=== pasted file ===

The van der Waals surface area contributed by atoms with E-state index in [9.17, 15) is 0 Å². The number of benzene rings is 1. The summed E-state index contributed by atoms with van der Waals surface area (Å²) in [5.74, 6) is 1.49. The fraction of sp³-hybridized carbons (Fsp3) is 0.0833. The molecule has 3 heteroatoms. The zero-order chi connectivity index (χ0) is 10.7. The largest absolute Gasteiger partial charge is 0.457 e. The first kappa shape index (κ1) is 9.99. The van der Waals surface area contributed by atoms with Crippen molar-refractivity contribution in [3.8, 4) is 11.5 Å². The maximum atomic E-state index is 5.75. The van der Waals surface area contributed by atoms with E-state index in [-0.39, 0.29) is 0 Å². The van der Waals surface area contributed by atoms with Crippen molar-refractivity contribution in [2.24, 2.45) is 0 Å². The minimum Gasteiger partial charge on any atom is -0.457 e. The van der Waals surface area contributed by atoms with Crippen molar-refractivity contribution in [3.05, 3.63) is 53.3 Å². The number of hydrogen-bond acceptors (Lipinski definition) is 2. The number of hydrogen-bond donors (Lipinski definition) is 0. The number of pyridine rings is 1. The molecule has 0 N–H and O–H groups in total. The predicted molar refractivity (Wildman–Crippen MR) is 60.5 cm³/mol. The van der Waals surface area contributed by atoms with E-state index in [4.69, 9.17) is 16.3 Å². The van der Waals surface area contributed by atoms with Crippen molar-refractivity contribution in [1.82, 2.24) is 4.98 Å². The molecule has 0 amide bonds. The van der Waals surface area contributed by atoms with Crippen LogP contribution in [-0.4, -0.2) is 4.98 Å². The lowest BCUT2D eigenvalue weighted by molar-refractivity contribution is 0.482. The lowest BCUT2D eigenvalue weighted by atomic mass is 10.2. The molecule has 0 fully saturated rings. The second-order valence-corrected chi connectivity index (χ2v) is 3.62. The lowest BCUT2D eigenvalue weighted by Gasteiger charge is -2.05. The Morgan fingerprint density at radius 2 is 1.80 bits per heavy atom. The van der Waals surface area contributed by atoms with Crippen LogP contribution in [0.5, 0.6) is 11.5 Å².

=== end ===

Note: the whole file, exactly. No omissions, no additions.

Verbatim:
The van der Waals surface area contributed by atoms with E-state index in [9.17, 15) is 0 Å². The number of benzene rings is 1. The summed E-state index contributed by atoms with van der Waals surface area (Å²) in [5.74, 6) is 1.49. The fraction of sp³-hybridized carbons (Fsp3) is 0.0833. The molecule has 3 heteroatoms. The zero-order chi connectivity index (χ0) is 10.7. The largest absolute Gasteiger partial charge is 0.457 e. The first kappa shape index (κ1) is 9.99. The van der Waals surface area contributed by atoms with Crippen molar-refractivity contribution in [3.8, 4) is 11.5 Å². The maximum atomic E-state index is 5.75. The van der Waals surface area contributed by atoms with E-state index in [-0.39, 0.29) is 0 Å². The van der Waals surface area contributed by atoms with Crippen molar-refractivity contribution in [2.24, 2.45) is 0 Å². The minimum Gasteiger partial charge on any atom is -0.457 e. The van der Waals surface area contributed by atoms with Crippen molar-refractivity contribution in [3.05, 3.63) is 53.3 Å². The number of hydrogen-bond acceptors (Lipinski definition) is 2. The number of hydrogen-bond donors (Lipinski definition) is 0. The number of pyridine rings is 1. The molecule has 0 N–H and O–H groups in total. The predicted molar refractivity (Wildman–Crippen MR) is 60.5 cm³/mol. The van der Waals surface area contributed by atoms with E-state index in [4.69, 9.17) is 16.3 Å². The van der Waals surface area contributed by atoms with Crippen molar-refractivity contribution in [1.82, 2.24) is 4.98 Å². The molecule has 0 amide bonds. The van der Waals surface area contributed by atoms with Crippen LogP contribution in [-0.4, -0.2) is 4.98 Å². The lowest BCUT2D eigenvalue weighted by molar-refractivity contribution is 0.482. The lowest BCUT2D eigenvalue weighted by atomic mass is 10.2. The molecule has 0 fully saturated rings. The second-order valence-corrected chi connectivity index (χ2v) is 3.62. The lowest BCUT2D eigenvalue weighted by Gasteiger charge is -2.05. The Morgan fingerprint density at radius 2 is 1.80 bits per heavy atom. The van der Waals surface area contributed by atoms with Crippen LogP contribution in [0.5, 0.6) is 11.5 Å².